REVIEW: Edge-Of-Your-Seat Thrills In Brisbane Arts Theatre’s ‘Equus’


Brisbane Arts Theatre Equus WEB (2)

The 1970s and playwright Peter Shaffer gave birth to Equus, a disturbing play that explores the psychological turmoil of disturbed 17-year-old Alan Strang and his fixation on horses that’s fuelled by a violent and sexual indifference to the equines.

Brisbane Arts Theatre, under the direction of Brenda White, has brilliantly revived this intensely confronting play that is set in the 70s but is just as relevant today. Brenda’s excellent direction has revived the controversial play and added a few artistic steroids that confront the audience. The story unfolds as a battle of wits between Alan and his court-appointed psychiatrist Martin Dysart, who’s dealing with his own demons of self doubt and soul-searching.

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Alan’s unhealthy fixation on horses allows him to cope with his cold and emotionally distant parents: an extremely religious mother and a father who prefer porn cinemas over his wife. Alan is saved from gaol and assigned the therapist by a sympathetic judge after Alan blinds five horses with a metal poker.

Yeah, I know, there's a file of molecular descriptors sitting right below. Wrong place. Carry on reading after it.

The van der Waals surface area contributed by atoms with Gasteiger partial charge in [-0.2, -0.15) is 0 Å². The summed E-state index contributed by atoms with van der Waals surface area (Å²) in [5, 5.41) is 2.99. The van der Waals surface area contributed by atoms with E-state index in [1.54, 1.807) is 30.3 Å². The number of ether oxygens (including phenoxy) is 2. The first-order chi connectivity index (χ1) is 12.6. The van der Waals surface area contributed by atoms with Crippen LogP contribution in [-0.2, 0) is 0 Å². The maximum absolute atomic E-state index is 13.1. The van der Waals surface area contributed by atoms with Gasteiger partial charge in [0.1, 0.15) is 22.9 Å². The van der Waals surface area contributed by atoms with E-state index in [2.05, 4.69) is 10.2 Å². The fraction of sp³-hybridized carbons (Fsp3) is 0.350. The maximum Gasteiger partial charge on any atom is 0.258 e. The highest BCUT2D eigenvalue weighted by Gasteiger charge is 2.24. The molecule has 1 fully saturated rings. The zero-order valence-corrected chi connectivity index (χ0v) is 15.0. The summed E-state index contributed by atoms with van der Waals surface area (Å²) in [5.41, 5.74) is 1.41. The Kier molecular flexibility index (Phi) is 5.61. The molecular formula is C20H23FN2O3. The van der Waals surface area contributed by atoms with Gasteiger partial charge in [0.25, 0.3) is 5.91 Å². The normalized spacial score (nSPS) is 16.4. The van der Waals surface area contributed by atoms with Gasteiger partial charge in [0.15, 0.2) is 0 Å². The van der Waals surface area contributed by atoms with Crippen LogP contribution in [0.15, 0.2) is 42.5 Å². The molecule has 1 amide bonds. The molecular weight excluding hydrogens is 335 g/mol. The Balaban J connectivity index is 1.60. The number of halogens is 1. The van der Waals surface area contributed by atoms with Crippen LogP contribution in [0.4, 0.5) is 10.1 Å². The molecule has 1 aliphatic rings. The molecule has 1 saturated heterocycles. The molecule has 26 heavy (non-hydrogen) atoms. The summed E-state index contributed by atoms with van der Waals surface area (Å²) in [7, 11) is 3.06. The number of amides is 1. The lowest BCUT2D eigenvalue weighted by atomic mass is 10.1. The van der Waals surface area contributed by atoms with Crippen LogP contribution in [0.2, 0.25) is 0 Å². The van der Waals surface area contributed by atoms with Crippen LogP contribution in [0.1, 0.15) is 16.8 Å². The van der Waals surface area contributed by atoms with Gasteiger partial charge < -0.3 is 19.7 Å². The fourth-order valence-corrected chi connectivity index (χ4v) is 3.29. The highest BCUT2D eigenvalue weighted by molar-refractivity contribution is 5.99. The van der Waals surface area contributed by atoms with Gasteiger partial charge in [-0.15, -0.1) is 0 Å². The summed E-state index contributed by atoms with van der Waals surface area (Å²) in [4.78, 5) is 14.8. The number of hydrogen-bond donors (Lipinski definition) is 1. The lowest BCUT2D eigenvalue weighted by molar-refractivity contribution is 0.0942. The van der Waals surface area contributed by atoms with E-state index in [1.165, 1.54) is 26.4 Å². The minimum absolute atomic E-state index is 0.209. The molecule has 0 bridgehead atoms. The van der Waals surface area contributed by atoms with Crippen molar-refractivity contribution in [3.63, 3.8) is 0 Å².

Christopher Batkin plays Alan and the dark role is a turning point in his career. His first dramatic lead role is simply brilliant and takes you on a rollercoaster ride of emotions: pure rage, love, distrust, passion and childlike innocence. Anthony Hopkins and most famously Harry Potter’s Daniel Radcliffe have both played the role, and it was also as pivotal a point in each of their careers. The role involves a nude scene that was controversial in the 70s, but is simply a part of the play’s unfolding complexity.

Dom Tennison plays Alan’s shrink, Martin Dysart, and brings him to life despite a challenging amount of dialogue with his believable confrontations, emotional outbursts and excellent timing. Josephine Dino’s court judge added great dimension to the play as did Claire Argente, who lit up the stage. The play’s horses will capture your imagination with simple yet believable wire frames. The actors controlling them perfectly capture the nature of the animal’s behaviour. The staging is simple but clever with the entire cast onstage for the whole performance.

This must-see play is heavy-going but immensely entertaining, with White’s direction keeping you on the edge of your seat and trying to predict just where the play will take you next.

Equus is playing at the Brisbane Arts Theatre until September 3. For details and tickets, visit their website.